In my last posting I described getting Slackware ARM to boot headless on the ODROID U3 single-board computer, and I said that the next step would be to try to make it handle ungraceful shutdown (power loss) better. I plan to put this board into a Eurorack synthesizer module with no easy access to the microHDMI monitor connection, and SSH over the Ethernet connection as the only access to administrative functions. If, when the power is pulled on it, it comes up on next boot in a state where it requires console interaction to do a step like checking the filesystem before it will accept SSH connections, that is a disaster; I'd have to disassemble the whole module to extract the microSDMI card and replace the OS image. To be useful, the ODROID must be guaranteed or almost guaranteed to survive a power drop and come up SSH-able on the next boot. Ideally, I want pulling the plug on it with no shutdown formalities to be the normal expected way of shutting it down too, not just an error condition from which it can recover. A good journalling filesystem can increase the chance of recovery from occasional accidental power drops, but I think the only way to make routine non-accidental power drops safe is to keep the filesystem mounted read-only - which might be desirable anyway, to reduce wear on the flash memory and prevent its being corrupted by other kinds of accidents. So this posting is about my experiences configuring Slackware ARM on the ODROID U3 to keep its root filesystem read-only.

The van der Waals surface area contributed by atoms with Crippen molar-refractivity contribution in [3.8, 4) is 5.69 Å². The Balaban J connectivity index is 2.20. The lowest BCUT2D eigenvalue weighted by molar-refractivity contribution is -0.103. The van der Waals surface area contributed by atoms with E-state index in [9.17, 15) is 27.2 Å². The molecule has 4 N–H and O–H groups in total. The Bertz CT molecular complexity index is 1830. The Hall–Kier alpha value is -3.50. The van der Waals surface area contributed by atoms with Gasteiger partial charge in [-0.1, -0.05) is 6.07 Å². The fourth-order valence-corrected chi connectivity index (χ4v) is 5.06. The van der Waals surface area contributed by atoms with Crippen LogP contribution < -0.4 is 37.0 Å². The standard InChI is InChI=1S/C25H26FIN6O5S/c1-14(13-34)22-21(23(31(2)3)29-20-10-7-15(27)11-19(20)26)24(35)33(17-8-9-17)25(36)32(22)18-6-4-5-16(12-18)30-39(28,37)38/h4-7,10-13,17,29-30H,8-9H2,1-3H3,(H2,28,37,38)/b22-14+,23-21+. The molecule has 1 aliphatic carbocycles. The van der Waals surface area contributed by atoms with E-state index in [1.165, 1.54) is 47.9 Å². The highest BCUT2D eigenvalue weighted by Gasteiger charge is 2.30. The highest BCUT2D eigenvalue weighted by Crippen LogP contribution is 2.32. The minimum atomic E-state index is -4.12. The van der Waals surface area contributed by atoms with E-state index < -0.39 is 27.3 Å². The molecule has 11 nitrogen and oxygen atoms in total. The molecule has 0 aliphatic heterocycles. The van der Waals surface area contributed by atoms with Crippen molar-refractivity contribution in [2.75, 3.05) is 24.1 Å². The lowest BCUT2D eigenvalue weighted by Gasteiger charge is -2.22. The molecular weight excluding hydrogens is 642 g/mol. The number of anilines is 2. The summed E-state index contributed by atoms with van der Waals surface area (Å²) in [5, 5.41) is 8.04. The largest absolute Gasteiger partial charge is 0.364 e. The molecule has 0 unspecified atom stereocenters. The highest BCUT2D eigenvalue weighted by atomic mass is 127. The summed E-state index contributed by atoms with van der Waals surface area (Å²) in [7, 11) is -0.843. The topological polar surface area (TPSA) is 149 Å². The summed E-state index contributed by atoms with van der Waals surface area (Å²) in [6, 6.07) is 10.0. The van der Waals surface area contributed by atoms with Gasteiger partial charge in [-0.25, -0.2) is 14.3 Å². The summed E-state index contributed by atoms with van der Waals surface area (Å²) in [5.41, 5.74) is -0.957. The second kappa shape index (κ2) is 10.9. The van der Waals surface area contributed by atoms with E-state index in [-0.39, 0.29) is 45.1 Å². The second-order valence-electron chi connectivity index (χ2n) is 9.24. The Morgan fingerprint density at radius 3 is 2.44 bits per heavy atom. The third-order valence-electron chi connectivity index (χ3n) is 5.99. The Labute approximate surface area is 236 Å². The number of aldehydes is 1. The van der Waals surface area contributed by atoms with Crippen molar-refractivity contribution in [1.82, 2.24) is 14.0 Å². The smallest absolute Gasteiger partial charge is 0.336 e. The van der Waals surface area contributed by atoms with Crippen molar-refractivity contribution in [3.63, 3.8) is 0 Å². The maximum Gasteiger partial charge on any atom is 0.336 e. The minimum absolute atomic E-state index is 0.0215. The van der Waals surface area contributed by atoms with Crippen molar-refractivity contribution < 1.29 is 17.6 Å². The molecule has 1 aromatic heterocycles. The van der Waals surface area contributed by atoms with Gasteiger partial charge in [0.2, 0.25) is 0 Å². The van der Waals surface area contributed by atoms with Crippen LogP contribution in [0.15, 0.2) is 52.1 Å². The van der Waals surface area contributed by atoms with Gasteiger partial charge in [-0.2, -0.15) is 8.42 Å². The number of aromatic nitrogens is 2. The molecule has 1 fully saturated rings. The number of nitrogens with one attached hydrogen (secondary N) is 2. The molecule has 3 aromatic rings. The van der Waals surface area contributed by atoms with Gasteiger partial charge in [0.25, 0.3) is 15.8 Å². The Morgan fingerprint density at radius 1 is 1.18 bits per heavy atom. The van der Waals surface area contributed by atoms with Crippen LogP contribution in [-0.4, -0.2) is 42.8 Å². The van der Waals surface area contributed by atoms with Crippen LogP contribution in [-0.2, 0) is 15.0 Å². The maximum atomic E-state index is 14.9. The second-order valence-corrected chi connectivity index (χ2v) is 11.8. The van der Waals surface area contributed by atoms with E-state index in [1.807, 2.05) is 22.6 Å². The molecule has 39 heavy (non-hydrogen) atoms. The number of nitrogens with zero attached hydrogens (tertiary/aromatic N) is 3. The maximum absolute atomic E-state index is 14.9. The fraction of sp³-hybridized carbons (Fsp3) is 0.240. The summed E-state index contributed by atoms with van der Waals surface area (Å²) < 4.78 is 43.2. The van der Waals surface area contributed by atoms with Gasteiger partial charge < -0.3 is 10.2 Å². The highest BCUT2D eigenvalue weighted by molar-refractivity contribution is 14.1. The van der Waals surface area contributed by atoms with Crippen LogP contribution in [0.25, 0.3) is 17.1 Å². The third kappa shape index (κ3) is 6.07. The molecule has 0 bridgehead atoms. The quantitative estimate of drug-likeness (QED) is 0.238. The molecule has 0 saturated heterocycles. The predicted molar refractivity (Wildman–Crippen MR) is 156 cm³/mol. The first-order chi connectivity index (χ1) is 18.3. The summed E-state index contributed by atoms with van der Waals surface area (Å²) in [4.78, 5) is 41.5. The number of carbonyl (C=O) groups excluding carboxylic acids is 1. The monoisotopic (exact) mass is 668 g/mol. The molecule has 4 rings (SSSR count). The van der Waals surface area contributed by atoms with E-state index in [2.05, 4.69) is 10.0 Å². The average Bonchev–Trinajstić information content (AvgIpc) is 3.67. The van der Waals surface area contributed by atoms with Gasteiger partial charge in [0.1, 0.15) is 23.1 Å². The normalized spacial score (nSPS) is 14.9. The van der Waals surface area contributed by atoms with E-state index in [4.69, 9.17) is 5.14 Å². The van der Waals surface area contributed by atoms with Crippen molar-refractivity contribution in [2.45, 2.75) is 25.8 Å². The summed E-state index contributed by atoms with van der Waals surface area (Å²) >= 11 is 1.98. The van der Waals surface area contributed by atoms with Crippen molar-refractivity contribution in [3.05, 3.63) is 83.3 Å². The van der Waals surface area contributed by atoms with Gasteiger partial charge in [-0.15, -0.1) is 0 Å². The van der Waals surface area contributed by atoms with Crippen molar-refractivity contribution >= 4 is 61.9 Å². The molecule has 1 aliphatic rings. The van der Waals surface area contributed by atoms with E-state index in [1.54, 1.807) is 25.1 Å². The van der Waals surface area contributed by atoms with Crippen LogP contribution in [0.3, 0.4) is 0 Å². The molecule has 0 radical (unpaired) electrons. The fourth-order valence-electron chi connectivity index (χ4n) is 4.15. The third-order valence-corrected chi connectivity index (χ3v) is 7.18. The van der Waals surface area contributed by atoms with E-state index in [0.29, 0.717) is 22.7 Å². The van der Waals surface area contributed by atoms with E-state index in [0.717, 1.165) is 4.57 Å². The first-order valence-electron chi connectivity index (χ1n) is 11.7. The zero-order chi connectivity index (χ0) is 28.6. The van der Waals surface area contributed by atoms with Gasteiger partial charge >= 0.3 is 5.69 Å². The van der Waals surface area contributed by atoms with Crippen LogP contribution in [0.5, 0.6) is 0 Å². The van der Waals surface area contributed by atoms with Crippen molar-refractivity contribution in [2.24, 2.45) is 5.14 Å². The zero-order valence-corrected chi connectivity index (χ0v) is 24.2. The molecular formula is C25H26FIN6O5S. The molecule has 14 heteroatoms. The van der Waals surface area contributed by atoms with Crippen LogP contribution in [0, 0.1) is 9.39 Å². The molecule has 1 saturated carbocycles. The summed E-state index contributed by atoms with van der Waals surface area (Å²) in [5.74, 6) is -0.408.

Of course, I'm not the first to face this kind of issue. Lots of people have tried to build embedded Linux systems that will reliably come up headlessly after a power drop. Good old "live CD" Linux images face a similar constraint, too. There are a number of how-to guides on the Net. The one I found most useful was this one from Karol Guciek. During system startup a script runs (on Slackware, this is /etc/rc.d/rc.S) which starts with the root filesystem mounted read-only, checks it, and (in a normal installation) remounts it read-write. For a system that keeps its root read-only, one modifies that script to not do the remount.